• The National Health Policy too, aims at improving the accessibility of health care, Family welfare and nutritional services especially for the weaker and the underprivileged section of society.

Literacy rate

  • Literacy rate is the percentage of of population of an area at a particular time aged seven years or above who can read and write with understanding.

Life expectancy

  • Life expectancy is the average period that a person may expect to live. Birth rate is the number of live babies born per 1000 of population during a year.

Death rate

  • Death rate or mortality rate is the number of people die per 1000 of population during a year.

Infant mortality

  • Infant mortality rate is the number of deaths per 1000 live births of children under one year age.

Sector of Indian Economy

  • Primary Sector
  • Secondary Sector
  • Tertiary Sector

Primary Sector

  • It includes those activities which are directly related to the extraction of natural resources.
  • For example :- agriculture, forestry, animal husbandry, fishing, poultry, farming and mining

Secondary Sector

  • It includes those activities which extracts its raw material from primary sector and modify them into other useful products.
  • For example :- sugar from sugarcane, manufacturing steel from raw iron, etc.

Tertiary Sector

  • It is also called service sector as it provides the service to the above two sectors and help them to flourish.
    For example :- eg, banking, transportation, communication etc.


  • Unemployment is said to exist when people who are willing to work at the prevailing wage rates cannot find jobs. When we talk of unemployed people, we refer to those in the age group of 15 - 59 years. Children below 15 years of age and the old people above 60 are not considered while counting the number of unemployed.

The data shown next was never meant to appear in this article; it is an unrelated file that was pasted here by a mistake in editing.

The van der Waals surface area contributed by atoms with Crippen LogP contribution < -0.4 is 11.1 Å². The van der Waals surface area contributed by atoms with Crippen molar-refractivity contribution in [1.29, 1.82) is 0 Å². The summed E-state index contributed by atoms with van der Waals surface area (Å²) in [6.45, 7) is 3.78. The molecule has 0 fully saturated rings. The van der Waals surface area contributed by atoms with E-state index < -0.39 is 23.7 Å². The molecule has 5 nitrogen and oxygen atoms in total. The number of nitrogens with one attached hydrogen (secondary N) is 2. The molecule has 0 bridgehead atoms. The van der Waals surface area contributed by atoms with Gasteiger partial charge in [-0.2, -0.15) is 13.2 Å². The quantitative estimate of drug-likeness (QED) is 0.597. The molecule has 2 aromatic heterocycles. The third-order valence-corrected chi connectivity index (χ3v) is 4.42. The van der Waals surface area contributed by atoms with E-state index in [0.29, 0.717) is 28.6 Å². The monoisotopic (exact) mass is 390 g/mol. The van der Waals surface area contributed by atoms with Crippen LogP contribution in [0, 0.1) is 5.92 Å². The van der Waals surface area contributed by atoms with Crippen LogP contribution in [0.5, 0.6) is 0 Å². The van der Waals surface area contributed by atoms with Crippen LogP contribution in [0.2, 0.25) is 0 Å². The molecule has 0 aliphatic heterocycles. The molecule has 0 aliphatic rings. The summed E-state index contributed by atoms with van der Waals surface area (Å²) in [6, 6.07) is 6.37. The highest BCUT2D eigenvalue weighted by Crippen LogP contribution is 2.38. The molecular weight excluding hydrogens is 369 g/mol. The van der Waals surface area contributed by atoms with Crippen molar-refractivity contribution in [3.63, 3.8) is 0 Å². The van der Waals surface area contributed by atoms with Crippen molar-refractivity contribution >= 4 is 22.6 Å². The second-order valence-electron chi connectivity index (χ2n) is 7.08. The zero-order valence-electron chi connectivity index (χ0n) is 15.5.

Types of Unemployment

Seasonal Unemployment

  • It occurs when people fail to get work during some months of the year (that is, during off-season). Farm labourers usually face this kind of problem.

Disguised Unemployment

  • It refers to a situation where in the number of workers in a job is more than actually required to do the job. The extra number of workers is disguisedly unemployed. 
  • This also can be seen in agricultural workforce where more than required number (say 8 people) of a family members is involved in work that could be done by three (3) people only. Means those 5 people are disguisedly unemployed as their presence or absence does not matter.

Urban unemployment

  • It occurs when the educated person do not get employment according to its educational level or has to work below it.
  • People having higher degree of educational qualification do not have work to do or a computer engineering degree holder is working as data entry operator in a firm.

Impacts of Unemployment

  • Unemployment leads to wastage of manpower resource. 
  • People who are an asset for the economy turn into a liability. 
  • There is a feeling of hopelessness and despair among the youth. 
  • Unemployment tends to increase economic overload. 
  • Unemployment has detrimental impact on the overall growth of an economy. 
  • Increase in unemployment is an indicator of a depressed economy.